Why you should read A Random Walk Down Wall Street?


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Anyone can publish an investment book and appear intelligent at the time. A “hot” stock-picking approach might even strike it rich for a few months or a year as more people join on board – long enough for the author to become wealthy.

However, when a writer promotes the same basic investing approach in twelve editions of the same book over 48 years and it continues to make people wealthy…

It’s time to pay attention. With A Random Walk Down Wall Street, one of the best-selling (and best-performing) investing books in the world, Princeton economist Burton Malkiel has done just that.

I acquired my copy of the book to write this review at the local library, which I highly recommend because it’s free! However, as a result of this, I ended up reading an older edition and missed out on some new information from recent upgrades. You can acquire the book via one of the affiliate links below if you want to own it and know exactly which version you’re getting (learn more). All of our affiliate proceeds are donated to charity.

Monkeys with Darts and Efficient Markets

The efficient market hypothesis is at the heart of A Random Walk Down Wall Street’s major argument. The concept is that the public stock market is a large, competitive marketplace. Stocks are usually always priced reasonably since so many individuals are trying to make profitable transactions all day.

Consider this scenario: If a stock’s current price is $30, but fresh information indicates that it should be worth $35, thousands of individuals will hurry to buy it as soon as possible, bidding up the price until it reaches that fair market value.

The efficient market hypothesis states, in its most basic form, that all publicly available information is represented in the current price of every stock, all of the time. If a fantastic offer exists, it will be quickly exploited until it is no longer available.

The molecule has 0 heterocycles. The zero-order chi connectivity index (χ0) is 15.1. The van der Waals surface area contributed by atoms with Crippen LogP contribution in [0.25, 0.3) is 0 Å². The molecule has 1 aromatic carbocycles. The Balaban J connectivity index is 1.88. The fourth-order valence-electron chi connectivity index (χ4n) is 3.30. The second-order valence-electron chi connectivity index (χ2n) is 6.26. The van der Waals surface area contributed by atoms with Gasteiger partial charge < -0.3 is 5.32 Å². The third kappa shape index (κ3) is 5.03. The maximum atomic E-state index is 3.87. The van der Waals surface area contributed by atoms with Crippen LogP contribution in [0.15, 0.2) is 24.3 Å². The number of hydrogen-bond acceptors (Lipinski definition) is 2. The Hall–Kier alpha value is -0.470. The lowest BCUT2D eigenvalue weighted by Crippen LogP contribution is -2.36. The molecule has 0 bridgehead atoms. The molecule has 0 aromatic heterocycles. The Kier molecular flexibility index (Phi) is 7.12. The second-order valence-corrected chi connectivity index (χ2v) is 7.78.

In actuality, there is occasionally a lot of debate regarding what a stock’s “correct” price is. In those circumstances, the price usually settles in the middle, still pretty near to where it “should” be.

This may appear to the typical person to be a little abstract at first, but it means something extremely useful:

“…the market rates stocks so efficiently that a blindfolded chimpanzee throwing darts at the stock listings may select a portfolio that performs as well as those managed by experts,” writes Dr. Burton Malkiel.

Malkiel claims (and backs up his claim with many facts) that even skilled stock market mutual fund managers have a hard time regularly outperforming index funds. He concludes that actively managed mutual funds underperform their respective indexes by roughly the same amount as the fees they charge for their services. Active mutual fund managers, in other words, charge more fees for no reason!

When it was initially published, this book was not warmly received by hedge fund managers and Wall Street hotshots, as you might expect. However, it has had a big, positive influence on the common investor. Low-fee index funds didn’t exist when the first edition was published, and Dr. Malkiel advocated for their introduction.

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